State’s economy expected to shrink this year as weaker global demand dents exports

OECD’s latest assessment says the slowdown in global demand has triggered marked reductions in export volumes

Weaker exports and lower levels of investment will see the Irish economy go into reverse this year for the first time in over a decade, the Organisation for Economic Co-operation and Development (OECD) has warned.

In its latest global outlook report, the Paris-based agency predicts the economy here will contract by 0.6 per cent in gross domestic product (GDP) terms in 2023 “as heightened global uncertainties, a weaker outlook in main trading partners and high interest rates weigh on exports and investment”.

With price pressures subsiding, growth is projected to pick up to 2.4 per cent in 2024 and 2.9 per cent in 2025.

The forecast comes on the back of a similar assessment by the European Commission, which warned earlier this month that the State’s exports had been adversely hit in the current slowdown.


The OECD said while strong employment and lower savings supported consumption and activity in the first half of 2023, “increased borrowing costs and still relatively high energy and input prices have weighed heavily on business and housing investment”.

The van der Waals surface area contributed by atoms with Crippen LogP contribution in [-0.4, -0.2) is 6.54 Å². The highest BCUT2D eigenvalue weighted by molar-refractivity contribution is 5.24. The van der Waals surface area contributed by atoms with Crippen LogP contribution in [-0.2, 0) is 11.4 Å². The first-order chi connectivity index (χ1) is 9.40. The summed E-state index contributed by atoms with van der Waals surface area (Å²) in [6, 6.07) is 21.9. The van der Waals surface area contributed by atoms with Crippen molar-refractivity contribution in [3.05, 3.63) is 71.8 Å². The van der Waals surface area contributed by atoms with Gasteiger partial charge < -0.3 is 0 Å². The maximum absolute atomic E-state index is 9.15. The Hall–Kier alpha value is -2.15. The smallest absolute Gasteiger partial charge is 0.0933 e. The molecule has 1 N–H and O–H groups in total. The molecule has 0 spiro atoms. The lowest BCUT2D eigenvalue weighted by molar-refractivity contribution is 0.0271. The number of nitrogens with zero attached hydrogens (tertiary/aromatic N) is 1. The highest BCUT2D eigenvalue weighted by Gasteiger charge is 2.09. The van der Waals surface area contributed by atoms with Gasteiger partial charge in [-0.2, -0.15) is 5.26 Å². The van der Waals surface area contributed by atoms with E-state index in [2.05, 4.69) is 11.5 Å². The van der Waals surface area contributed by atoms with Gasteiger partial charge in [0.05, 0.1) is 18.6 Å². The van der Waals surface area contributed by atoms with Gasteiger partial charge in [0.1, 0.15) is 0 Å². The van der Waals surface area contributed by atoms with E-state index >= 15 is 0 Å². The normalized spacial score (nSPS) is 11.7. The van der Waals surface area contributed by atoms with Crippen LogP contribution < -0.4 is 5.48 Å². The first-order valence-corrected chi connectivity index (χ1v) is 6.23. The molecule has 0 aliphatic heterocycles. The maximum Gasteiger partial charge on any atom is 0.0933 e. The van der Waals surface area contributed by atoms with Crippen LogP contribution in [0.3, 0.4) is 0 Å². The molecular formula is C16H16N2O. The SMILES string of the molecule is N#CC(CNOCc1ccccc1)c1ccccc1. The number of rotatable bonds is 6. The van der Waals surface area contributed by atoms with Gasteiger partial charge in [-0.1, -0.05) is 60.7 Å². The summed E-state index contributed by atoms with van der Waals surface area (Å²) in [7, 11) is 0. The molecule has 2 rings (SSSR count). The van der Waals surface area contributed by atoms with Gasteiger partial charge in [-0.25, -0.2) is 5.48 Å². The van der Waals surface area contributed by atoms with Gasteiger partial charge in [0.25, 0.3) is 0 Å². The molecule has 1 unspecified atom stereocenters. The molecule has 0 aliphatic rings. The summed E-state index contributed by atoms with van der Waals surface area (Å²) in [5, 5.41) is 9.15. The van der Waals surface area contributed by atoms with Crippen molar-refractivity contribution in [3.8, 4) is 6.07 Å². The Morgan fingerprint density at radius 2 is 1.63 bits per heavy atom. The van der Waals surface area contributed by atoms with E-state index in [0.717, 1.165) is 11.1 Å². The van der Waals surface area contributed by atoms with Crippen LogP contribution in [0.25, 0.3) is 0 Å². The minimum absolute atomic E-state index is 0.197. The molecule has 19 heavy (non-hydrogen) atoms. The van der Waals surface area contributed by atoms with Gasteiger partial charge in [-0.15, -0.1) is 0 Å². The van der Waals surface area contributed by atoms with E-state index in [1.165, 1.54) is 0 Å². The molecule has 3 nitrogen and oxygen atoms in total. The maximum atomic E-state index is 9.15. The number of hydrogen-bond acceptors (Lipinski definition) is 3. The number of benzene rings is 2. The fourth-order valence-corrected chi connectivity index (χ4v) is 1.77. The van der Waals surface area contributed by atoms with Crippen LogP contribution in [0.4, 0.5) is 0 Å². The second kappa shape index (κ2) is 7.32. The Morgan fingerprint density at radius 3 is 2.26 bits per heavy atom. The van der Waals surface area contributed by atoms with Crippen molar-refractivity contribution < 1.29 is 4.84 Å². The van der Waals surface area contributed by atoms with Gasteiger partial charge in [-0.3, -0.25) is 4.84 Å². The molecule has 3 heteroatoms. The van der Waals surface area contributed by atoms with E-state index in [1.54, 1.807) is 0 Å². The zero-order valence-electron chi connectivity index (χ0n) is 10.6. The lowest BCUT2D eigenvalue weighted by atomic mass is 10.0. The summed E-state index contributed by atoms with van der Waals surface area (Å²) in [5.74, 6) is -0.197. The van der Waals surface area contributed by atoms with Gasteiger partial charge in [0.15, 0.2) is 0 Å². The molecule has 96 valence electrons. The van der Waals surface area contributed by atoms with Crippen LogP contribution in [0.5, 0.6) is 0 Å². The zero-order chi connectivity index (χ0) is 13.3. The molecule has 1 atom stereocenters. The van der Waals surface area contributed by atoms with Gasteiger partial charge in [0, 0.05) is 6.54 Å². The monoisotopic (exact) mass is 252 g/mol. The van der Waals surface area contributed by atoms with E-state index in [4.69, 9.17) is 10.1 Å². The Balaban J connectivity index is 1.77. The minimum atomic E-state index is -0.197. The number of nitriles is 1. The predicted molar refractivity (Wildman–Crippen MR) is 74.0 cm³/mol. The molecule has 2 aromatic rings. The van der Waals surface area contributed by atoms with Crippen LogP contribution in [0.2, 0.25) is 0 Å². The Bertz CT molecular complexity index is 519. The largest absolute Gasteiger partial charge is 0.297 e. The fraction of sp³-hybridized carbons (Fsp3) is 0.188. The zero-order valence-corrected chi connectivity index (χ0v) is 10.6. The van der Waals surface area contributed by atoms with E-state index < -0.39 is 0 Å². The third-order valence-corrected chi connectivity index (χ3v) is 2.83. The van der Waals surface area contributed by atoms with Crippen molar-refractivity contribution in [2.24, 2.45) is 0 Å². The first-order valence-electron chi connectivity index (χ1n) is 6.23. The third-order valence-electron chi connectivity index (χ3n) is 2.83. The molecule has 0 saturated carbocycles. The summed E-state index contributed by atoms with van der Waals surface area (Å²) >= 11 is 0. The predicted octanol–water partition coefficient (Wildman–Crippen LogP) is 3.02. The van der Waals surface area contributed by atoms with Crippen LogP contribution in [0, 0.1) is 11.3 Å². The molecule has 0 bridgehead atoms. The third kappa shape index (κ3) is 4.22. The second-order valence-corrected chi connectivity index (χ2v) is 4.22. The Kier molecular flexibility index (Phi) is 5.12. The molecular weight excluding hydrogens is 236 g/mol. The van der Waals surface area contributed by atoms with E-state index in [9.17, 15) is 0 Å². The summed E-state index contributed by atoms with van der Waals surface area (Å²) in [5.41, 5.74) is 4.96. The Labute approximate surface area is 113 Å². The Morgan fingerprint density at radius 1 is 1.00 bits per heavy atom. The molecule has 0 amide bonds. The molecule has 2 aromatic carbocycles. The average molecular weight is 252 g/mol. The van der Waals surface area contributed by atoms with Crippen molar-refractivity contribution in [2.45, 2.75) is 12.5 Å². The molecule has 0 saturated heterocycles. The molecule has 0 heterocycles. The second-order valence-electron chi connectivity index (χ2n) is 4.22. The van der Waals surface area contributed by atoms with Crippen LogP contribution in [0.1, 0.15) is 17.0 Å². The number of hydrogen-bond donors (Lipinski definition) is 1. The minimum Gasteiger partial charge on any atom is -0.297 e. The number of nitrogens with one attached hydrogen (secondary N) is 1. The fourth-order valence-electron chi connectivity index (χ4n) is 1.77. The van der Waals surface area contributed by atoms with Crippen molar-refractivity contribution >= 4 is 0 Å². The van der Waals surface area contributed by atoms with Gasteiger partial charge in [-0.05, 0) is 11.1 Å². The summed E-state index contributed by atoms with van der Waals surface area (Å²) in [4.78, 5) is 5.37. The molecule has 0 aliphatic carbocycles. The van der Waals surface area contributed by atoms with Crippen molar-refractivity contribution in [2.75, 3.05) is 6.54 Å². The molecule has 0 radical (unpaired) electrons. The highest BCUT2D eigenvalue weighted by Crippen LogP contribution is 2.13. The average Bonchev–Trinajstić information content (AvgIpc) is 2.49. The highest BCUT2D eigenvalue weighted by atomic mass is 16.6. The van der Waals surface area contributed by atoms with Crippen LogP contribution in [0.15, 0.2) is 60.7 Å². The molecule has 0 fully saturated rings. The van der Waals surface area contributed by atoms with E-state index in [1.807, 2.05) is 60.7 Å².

The slowdown in global demand has simultaneously triggered marked reductions in export volumes, adding to the post-pandemic contraction in exports of pharmaceutical and medical products, it said.

While GDP is expected to decline, modified domestic demand, a more accurate measure of domestic conditions, will continue to grow but at a more modest pace. It is predicted to increase by 2.1 per cent in 2023 before slowing to 1.7 per cent in 2024.

In its report, the OECD noted that while tax receipts here remain strong, ensuring the sort of “long-term fiscal sustainability” needed to meet “the investment-intensive ageing, housing and climate” demand remains a distinct challenge for the State.